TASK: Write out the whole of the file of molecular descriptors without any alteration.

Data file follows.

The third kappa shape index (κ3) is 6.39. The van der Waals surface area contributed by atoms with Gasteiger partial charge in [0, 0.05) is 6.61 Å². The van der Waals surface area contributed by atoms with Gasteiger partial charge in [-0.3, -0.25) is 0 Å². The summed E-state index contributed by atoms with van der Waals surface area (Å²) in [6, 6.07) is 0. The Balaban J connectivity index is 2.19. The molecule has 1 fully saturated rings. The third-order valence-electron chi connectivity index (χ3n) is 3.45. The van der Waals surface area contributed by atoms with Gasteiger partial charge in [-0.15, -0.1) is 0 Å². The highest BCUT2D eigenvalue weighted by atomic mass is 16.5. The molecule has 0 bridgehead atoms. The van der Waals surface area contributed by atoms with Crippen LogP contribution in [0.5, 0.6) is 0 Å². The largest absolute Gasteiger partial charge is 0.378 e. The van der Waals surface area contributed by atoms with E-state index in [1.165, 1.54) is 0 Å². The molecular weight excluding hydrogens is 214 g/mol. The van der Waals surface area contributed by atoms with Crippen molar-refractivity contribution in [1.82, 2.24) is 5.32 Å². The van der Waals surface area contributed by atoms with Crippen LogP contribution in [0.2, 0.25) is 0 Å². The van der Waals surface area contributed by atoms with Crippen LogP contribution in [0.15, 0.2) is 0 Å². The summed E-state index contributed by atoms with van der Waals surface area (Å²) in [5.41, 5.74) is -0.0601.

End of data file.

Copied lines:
The third kappa shape index (κ3) is 6.39. The van der Waals surface area contributed by atoms with Gasteiger partial charge in [0, 0.05) is 6.61 Å². The van der Waals surface area contributed by atoms with Gasteiger partial charge in [-0.3, -0.25) is 0 Å². The summed E-state index contributed by atoms with van der Waals surface area (Å²) in [6, 6.07) is 0. The Balaban J connectivity index is 2.19. The molecule has 1 fully saturated rings. The third-order valence-electron chi connectivity index (χ3n) is 3.45. The van der Waals surface area contributed by atoms with Gasteiger partial charge in [-0.15, -0.1) is 0 Å². The highest BCUT2D eigenvalue weighted by atomic mass is 16.5. The molecule has 0 bridgehead atoms. The van der Waals surface area contributed by atoms with Crippen LogP contribution in [0.5, 0.6) is 0 Å². The largest absolute Gasteiger partial charge is 0.378 e. The van der Waals surface area contributed by atoms with E-state index in [1.165, 1.54) is 0 Å². The molecular weight excluding hydrogens is 214 g/mol. The van der Waals surface area contributed by atoms with Crippen molar-refractivity contribution in [1.82, 2.24) is 5.32 Å². The van der Waals surface area contributed by atoms with Crippen LogP contribution in [0.2, 0.25) is 0 Å². The van der Waals surface area contributed by atoms with Crippen LogP contribution in [0.15, 0.2) is 0 Å². The summed E-state index contributed by atoms with van der Waals surface area (Å²) in [5.41, 5.74) is -0.0601.